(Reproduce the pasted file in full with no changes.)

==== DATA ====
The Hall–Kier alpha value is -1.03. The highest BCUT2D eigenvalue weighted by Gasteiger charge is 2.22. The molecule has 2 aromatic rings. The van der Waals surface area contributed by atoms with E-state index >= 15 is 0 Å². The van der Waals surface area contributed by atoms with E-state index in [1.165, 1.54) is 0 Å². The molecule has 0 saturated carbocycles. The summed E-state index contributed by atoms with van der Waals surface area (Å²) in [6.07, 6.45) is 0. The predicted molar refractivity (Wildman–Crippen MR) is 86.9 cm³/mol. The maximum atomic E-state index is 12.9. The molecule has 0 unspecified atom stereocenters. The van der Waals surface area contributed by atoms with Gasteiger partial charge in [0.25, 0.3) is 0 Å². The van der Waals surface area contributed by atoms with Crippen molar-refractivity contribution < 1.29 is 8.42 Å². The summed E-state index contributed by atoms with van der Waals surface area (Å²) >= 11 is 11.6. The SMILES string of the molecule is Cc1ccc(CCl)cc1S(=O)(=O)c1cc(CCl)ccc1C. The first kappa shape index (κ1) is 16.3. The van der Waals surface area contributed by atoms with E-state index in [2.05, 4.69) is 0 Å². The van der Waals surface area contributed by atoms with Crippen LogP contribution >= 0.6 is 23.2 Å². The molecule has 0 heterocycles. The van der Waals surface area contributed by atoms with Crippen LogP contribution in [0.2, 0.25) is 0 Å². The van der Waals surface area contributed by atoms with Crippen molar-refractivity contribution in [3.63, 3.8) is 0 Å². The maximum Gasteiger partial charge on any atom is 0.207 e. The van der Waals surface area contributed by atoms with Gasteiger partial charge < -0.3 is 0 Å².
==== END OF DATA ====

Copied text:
The Hall–Kier alpha value is -1.03. The highest BCUT2D eigenvalue weighted by Gasteiger charge is 2.22. The molecule has 2 aromatic rings. The van der Waals surface area contributed by atoms with E-state index >= 15 is 0 Å². The van der Waals surface area contributed by atoms with E-state index in [1.165, 1.54) is 0 Å². The molecule has 0 saturated carbocycles. The summed E-state index contributed by atoms with van der Waals surface area (Å²) in [6.07, 6.45) is 0. The predicted molar refractivity (Wildman–Crippen MR) is 86.9 cm³/mol. The maximum atomic E-state index is 12.9. The molecule has 0 unspecified atom stereocenters. The van der Waals surface area contributed by atoms with Gasteiger partial charge in [0.25, 0.3) is 0 Å². The van der Waals surface area contributed by atoms with Crippen molar-refractivity contribution < 1.29 is 8.42 Å². The summed E-state index contributed by atoms with van der Waals surface area (Å²) >= 11 is 11.6. The SMILES string of the molecule is Cc1ccc(CCl)cc1S(=O)(=O)c1cc(CCl)ccc1C. The first kappa shape index (κ1) is 16.3. The van der Waals surface area contributed by atoms with E-state index in [2.05, 4.69) is 0 Å². The van der Waals surface area contributed by atoms with Crippen LogP contribution >= 0.6 is 23.2 Å². The molecule has 0 heterocycles. The van der Waals surface area contributed by atoms with Crippen LogP contribution in [0.2, 0.25) is 0 Å². The van der Waals surface area contributed by atoms with Crippen molar-refractivity contribution in [3.63, 3.8) is 0 Å². The maximum Gasteiger partial charge on any atom is 0.207 e. The van der Waals surface area contributed by atoms with Gasteiger partial charge < -0.3 is 0 Å².